Back in The States: The Soo

Having accelerated the drive schedule over the course of our last few legs, we made the final push to the border in early August, arriving in Sault Ste Marie, Ontario, and then crossing the bridge border into Sault Ste Marie, Michigan.  Both are pronounced “Soo Saint Marie, thus the nickname The Soo, which is apparently a pretty common crossword question.  Customs was uneventful, the only surprise was the cash only toll both just beyond it.   I am not sure what the procedure is for those that arrive short of the toll ($12 US, $15 Canadian for our rig,) but fortunately we did not have to find out as we scraped together enough.  This crossing is one of the more intimidating bridges for an RVer as it is a somewhat narrow single lane across multiple spans and sections, but we managed it without difficulty.

We thought about staying on the Canadian side, but the timing was bad: A Canadian holiday over a long weekend meant a lot of full RV parks on that side of the border.  On the advice of friends Deb and Steve we secured a three day stay at Aune-Osborne Campground, a municipally owned modern facility right on the St Mary’s River, allowing campers to watch the various ships entering or leaving the nearby locks.

PKM not happy about the dog situation.

Aside from the water front location, the park is rather basic: electric and water only, with reasonable sized spaces on grass, and few trees for $30 a night.  If there is a downside, it is the lack of noise enforcement, particularly from dogs.  During our first day we were surrounded, with three dogs to the right, two to the left, and a couple more in front of us.  Kitty was not happy; she doesn’t mind dogs, but prefers that once introduced they go a bit further away and stay quite.  Fortunately some of them cleared out so we were able to enjoy the last two days a bit more. 

While watching the ships is nice enough, for us the best thing about Aune-Osborne is its location directly across the street from a Moose!  And a good one at that!  Lodges tend to have different personalities, and we have been in a couple where we felt like outsiders with few if anyone seeming friendly or approachable.  Never outright rudeness, but some places you just don’t feel all that welcome.  Not so with Lodge #717.  The Sault Ste Marie chapter are a happy crew that made us feel at home right away.

Added our home lodge’s plate to the wall in Sault Ste Marie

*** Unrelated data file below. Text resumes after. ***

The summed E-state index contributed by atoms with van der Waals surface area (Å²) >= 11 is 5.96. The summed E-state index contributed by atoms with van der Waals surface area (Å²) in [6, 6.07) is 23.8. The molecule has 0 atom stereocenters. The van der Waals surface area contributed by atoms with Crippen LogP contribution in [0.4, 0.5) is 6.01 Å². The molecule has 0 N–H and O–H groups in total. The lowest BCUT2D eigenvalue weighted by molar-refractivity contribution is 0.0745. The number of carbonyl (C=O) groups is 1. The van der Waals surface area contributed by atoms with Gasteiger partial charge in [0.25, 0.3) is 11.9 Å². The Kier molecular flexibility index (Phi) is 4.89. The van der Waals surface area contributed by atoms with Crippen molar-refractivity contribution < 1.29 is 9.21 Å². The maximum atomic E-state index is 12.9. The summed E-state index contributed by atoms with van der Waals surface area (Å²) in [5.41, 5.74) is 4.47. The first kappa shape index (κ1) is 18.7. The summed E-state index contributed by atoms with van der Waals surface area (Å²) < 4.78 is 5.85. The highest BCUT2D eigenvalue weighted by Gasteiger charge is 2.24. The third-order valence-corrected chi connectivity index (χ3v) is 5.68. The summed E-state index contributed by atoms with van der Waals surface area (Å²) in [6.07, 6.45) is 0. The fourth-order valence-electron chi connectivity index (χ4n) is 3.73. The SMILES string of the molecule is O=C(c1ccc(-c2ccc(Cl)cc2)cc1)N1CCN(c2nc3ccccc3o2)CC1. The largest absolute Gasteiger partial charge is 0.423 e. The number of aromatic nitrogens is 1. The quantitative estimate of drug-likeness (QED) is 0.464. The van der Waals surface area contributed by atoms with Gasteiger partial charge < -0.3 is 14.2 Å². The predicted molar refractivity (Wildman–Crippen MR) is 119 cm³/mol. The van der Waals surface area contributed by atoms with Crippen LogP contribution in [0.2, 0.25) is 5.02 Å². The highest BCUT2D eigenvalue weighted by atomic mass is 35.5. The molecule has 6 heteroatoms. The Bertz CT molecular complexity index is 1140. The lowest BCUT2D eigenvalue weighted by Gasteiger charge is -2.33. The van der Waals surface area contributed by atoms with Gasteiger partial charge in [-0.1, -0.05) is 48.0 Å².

They have the interesting convenience of sharing a building with a liquor store, or Party Store as the call it in Michigan, so if they are out of something you want, they just go next door and get it.  Though we only had time for two visits over our three day stay, they were memorable and fun, and we will most certainly go again should we find ourselves in the Soo again. 

The Moose had a big golf scramble scheduled for the our second day there, but we were committed to trying out a local flea market and had to miss.  The market was extremely slow, and the amount we made was not really worth the time there.  Should have gone to the golf event.

Not solo cups, but hard melamine reusable cups Rose found in Canada and started customizing with her Cricut machine.

At the Moose we met another out of towner, Nick, a young man stopping in for one night on his way for a quick Canadian adventure in his van.   He was also staying in Aune -Osborne Campground, so we shared a few drinks and a couple of hours swapping stories at his site while he plied us with some concoction involving bitters.  We gave him the rest of our Canadian money, and he handed us the excess liquor that might get confiscated during his border crossing the next day.   All in all a great night.

Nick and his tie dye blanket purchased from “a hippy” at slab city on the Salton Sea.

The next morning it was on to our favorite place in the UP: Grand Marais. 

7 thoughts on “Back in The States: The Soo

  1. Bridges can be not-fun. The Mackinac Bridge was one, although I saw a few motorcycles crossing that looked even more uncomfortable than I was. Also, on the Confederation Bridge, I was really happy that it wasn’t windy…On the other hand, being up high means you can see off of many bridges that have walls on the side. Like the bridges to Key West. I like that.

    • Yes I recall Mackinac being a bit shaky, and I have heard people express concern about Deception Pass north of Whidbey Island, but I did not find that one too bad, though narrow it’s very short. Honestly its the ones through NYC that are the worst for me.

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